New Yorkers May Want to Take Shoes Off Before Going Inside

Researchers say there's a whole lot of fecal bacteria on the Upper East Side's sidewalks
By Jenn Gidman,  Newser Staff
Posted Feb 25, 2023 9:30 AM CST
New Yorkers May Want to Take Shoes Off Before Going Inside
Stock photo.   (Getty Images/fabienne harris)

If you're a resident of New York City and already annoyed by the dog poop you spot on the sidewalks, you're not going to happy about the poop you're not seeing. It's definitely there, though, especially on the Upper East Side, according to Marymount Manhattan College scientists, who found abundant fecal bacteria on the city's pavement, reports the Guardian. Researchers who worked on the study published late last month in the Indoor and Built Environment journal headed out to measure how much enterococci bacteria—i.e., "fecal indicator bacteria," per Gothamist—could be found on the sidewalks in the neighborhood around the school, as well as on carpeted and noncarpeted floors around campus.

The scientists headed out to gather water from sidewalk puddles using pipettes, handheld devices that draw in liquid, making sure to do so only from areas that didn't seem obviously contaminated. They also used tape to pick up samples from floors on campus. What they found was an average of 31,000 fecal bacteria cells per 100 milliliters of water. For context, study co-author Alessandra Leri notes to CBS News that "the EPA has a benchmark that cities use to close beaches, and that benchmark is 110 cells for 100 milliliters of water." Gothamist notes the presence of enterococci serves as a "proxy measure" for other microbes like E. coli as well.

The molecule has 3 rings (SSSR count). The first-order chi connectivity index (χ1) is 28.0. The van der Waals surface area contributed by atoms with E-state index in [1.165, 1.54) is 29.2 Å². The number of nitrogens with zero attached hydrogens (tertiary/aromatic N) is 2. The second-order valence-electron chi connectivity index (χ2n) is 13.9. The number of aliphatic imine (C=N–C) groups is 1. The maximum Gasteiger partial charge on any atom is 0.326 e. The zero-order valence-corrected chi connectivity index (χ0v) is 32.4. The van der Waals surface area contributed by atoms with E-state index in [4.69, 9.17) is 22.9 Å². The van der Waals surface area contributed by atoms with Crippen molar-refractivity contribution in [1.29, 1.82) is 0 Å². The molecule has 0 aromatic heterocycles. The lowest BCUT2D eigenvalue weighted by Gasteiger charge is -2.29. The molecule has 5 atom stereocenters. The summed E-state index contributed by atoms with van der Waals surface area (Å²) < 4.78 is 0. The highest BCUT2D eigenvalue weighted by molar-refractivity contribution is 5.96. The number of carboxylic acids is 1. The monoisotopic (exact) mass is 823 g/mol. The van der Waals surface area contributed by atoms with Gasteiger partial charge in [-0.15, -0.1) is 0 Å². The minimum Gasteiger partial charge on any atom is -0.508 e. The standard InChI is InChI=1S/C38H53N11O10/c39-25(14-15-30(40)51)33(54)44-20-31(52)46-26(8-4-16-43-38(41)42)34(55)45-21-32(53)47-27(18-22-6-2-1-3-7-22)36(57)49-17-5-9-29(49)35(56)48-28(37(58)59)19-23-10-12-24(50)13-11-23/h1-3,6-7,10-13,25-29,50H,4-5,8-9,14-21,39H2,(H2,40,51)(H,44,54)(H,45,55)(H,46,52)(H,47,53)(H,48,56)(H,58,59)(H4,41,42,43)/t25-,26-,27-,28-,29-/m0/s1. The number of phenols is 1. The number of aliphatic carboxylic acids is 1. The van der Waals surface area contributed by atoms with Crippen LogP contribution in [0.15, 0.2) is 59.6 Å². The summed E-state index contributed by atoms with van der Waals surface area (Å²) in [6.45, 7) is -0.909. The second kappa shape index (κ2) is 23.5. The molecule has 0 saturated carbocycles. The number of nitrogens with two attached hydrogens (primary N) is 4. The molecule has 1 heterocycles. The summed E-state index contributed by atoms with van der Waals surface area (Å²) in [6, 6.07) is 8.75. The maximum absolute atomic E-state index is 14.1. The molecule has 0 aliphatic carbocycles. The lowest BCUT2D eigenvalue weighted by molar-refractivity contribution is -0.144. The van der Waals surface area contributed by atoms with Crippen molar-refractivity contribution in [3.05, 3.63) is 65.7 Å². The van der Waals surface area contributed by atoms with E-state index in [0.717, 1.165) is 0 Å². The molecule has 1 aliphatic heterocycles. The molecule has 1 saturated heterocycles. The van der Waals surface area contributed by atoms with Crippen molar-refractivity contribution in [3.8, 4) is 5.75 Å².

The researchers also found a high concentration of fecal bacteria on the soles of volunteers' shoes, as well as on carpeting in well-tread areas—leading to their recommendation that people remove their footwear before going inside. "Taking your shoes off is a no-brainer," Leri says. "Shoe soles are disgusting." The Guardian notes that the study comes amid a spike in dog ownership in the city that coincided with the pandemic, which has led to "an inevitable increase in fecal production." People who don't scoop up after their dogs face a $250 fine, and city officials last year vowed to crack down on violators, but city stats show that thousands of complaints are still pouring in. (Read more discoveries stories.)

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